A controversial insecticide that has become one of the most widely used pesticides in the world has for the first time been linked directly to the decline in the number of farmland birds.
Scientists in the Netherlands have shown that 15 species of insect-eating birds, such as barn swallows and starlings, have declined significantly over the past 20 years with rising use of neonicotinoid pesticides, which were introduced in the 1990s.
The findings suggest neonicotinoids, which have been linked with declining numbers of bees and other beneficial pollinating insects, may have wider adverse effects on the environment than had been thought.
The study, published in the journal Nature, is the first to find a direct link between the neonicotinoid imidacloprid, made by the German company Bayer Cropscience, and the decline of farmland birds.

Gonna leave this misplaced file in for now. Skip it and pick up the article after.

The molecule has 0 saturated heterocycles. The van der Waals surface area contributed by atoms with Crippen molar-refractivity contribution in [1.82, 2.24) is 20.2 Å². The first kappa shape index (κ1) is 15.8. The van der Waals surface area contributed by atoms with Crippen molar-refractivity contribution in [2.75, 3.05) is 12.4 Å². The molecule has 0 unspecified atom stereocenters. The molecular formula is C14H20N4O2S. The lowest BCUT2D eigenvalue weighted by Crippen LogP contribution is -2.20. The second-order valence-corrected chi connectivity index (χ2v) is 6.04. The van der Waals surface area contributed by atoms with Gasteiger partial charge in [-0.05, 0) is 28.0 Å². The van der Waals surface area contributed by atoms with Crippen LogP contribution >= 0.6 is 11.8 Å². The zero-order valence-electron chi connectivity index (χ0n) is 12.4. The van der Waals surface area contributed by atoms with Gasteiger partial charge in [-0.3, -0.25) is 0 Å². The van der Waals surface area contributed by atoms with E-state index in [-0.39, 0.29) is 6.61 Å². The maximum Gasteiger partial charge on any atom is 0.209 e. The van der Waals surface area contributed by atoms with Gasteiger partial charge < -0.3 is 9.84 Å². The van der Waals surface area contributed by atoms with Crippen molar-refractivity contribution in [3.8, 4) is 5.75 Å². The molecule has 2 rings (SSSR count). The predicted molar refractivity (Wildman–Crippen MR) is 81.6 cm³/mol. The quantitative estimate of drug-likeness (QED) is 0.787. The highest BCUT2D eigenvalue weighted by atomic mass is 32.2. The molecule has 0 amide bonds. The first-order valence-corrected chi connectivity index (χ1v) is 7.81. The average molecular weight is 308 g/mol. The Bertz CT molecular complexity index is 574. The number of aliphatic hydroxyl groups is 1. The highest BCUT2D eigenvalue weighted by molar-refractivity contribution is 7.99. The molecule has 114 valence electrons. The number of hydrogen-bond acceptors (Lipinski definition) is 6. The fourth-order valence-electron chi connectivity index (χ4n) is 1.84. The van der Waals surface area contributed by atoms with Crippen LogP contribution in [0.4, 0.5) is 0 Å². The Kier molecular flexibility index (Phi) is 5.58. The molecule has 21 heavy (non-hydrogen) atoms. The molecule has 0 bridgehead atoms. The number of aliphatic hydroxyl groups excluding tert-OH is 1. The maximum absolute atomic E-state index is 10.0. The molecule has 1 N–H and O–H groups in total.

Dr Caspar Hallmann, an ecologist from Radboud University, Nijmegen, said there was a strong and statistically significant link between levels of imidacloprid found in surface waters and the reported sightings of bird species such as warblers, skylarks and mistle thrushes, compiled annually by Dutch ornithologists.
"We found an alarming trend between areas where the neonicotinoid is in the surface waters of the Netherlands and how birds respond to that," Hallmann said.
"At imidacloprid concentrations of more than 20 nanograms per litre, bird populations tend to decline by 3.5 per cent on average each year. This means that within 10 years you'd expect 30 per cent of the population to decline."